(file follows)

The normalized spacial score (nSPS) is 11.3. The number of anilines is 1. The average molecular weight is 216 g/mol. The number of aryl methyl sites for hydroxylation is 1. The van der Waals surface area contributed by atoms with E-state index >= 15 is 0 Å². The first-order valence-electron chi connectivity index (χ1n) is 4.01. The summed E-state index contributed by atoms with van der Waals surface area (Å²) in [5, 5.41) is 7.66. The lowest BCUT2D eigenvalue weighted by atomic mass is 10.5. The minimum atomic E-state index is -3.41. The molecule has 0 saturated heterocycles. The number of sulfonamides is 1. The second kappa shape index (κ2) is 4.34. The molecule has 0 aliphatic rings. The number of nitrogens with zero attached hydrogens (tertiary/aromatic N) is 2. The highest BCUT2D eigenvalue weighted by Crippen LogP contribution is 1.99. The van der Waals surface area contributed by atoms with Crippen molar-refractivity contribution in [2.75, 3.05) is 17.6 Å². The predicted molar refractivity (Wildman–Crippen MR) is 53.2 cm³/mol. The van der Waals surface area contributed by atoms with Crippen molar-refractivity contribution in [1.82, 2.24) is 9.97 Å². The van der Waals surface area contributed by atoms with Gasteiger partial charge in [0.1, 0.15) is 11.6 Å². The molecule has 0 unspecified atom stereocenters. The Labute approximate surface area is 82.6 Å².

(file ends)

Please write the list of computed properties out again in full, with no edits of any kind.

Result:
The normalized spacial score (nSPS) is 11.3. The number of anilines is 1. The average molecular weight is 216 g/mol. The number of aryl methyl sites for hydroxylation is 1. The van der Waals surface area contributed by atoms with E-state index >= 15 is 0 Å². The first-order valence-electron chi connectivity index (χ1n) is 4.01. The summed E-state index contributed by atoms with van der Waals surface area (Å²) in [5, 5.41) is 7.66. The lowest BCUT2D eigenvalue weighted by atomic mass is 10.5. The minimum atomic E-state index is -3.41. The molecule has 0 saturated heterocycles. The number of sulfonamides is 1. The second kappa shape index (κ2) is 4.34. The molecule has 0 aliphatic rings. The number of nitrogens with zero attached hydrogens (tertiary/aromatic N) is 2. The highest BCUT2D eigenvalue weighted by Crippen LogP contribution is 1.99. The van der Waals surface area contributed by atoms with Crippen molar-refractivity contribution in [2.75, 3.05) is 17.6 Å². The predicted molar refractivity (Wildman–Crippen MR) is 53.2 cm³/mol. The van der Waals surface area contributed by atoms with Crippen molar-refractivity contribution in [1.82, 2.24) is 9.97 Å². The van der Waals surface area contributed by atoms with Gasteiger partial charge in [0.1, 0.15) is 11.6 Å². The molecule has 0 unspecified atom stereocenters. The Labute approximate surface area is 82.6 Å².